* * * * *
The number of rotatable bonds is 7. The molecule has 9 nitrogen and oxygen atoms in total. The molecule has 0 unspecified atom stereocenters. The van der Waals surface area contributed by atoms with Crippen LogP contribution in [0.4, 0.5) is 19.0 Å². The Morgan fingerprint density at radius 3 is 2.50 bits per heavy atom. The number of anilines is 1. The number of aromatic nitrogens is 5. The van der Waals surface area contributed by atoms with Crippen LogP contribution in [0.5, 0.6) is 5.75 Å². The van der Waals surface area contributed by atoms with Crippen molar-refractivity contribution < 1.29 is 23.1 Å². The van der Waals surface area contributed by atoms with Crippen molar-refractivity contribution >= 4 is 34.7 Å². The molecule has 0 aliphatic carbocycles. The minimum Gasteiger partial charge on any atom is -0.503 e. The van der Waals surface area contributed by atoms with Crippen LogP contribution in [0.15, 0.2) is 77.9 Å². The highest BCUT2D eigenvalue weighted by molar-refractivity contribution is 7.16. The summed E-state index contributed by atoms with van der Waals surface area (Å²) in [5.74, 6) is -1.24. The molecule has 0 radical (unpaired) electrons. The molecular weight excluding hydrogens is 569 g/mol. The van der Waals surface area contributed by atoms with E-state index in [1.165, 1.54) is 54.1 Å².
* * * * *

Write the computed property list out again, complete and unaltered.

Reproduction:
The number of rotatable bonds is 7. The molecule has 9 nitrogen and oxygen atoms in total. The molecule has 0 unspecified atom stereocenters. The van der Waals surface area contributed by atoms with Crippen LogP contribution in [0.4, 0.5) is 19.0 Å². The Morgan fingerprint density at radius 3 is 2.50 bits per heavy atom. The number of anilines is 1. The number of aromatic nitrogens is 5. The van der Waals surface area contributed by atoms with Crippen LogP contribution in [0.5, 0.6) is 5.75 Å². The van der Waals surface area contributed by atoms with Crippen molar-refractivity contribution < 1.29 is 23.1 Å². The van der Waals surface area contributed by atoms with Crippen molar-refractivity contribution >= 4 is 34.7 Å². The molecule has 0 aliphatic carbocycles. The minimum Gasteiger partial charge on any atom is -0.503 e. The van der Waals surface area contributed by atoms with Crippen LogP contribution in [0.15, 0.2) is 77.9 Å². The highest BCUT2D eigenvalue weighted by molar-refractivity contribution is 7.16. The summed E-state index contributed by atoms with van der Waals surface area (Å²) in [5.74, 6) is -1.24. The molecule has 0 radical (unpaired) electrons. The molecular weight excluding hydrogens is 569 g/mol. The van der Waals surface area contributed by atoms with E-state index in [1.165, 1.54) is 54.1 Å².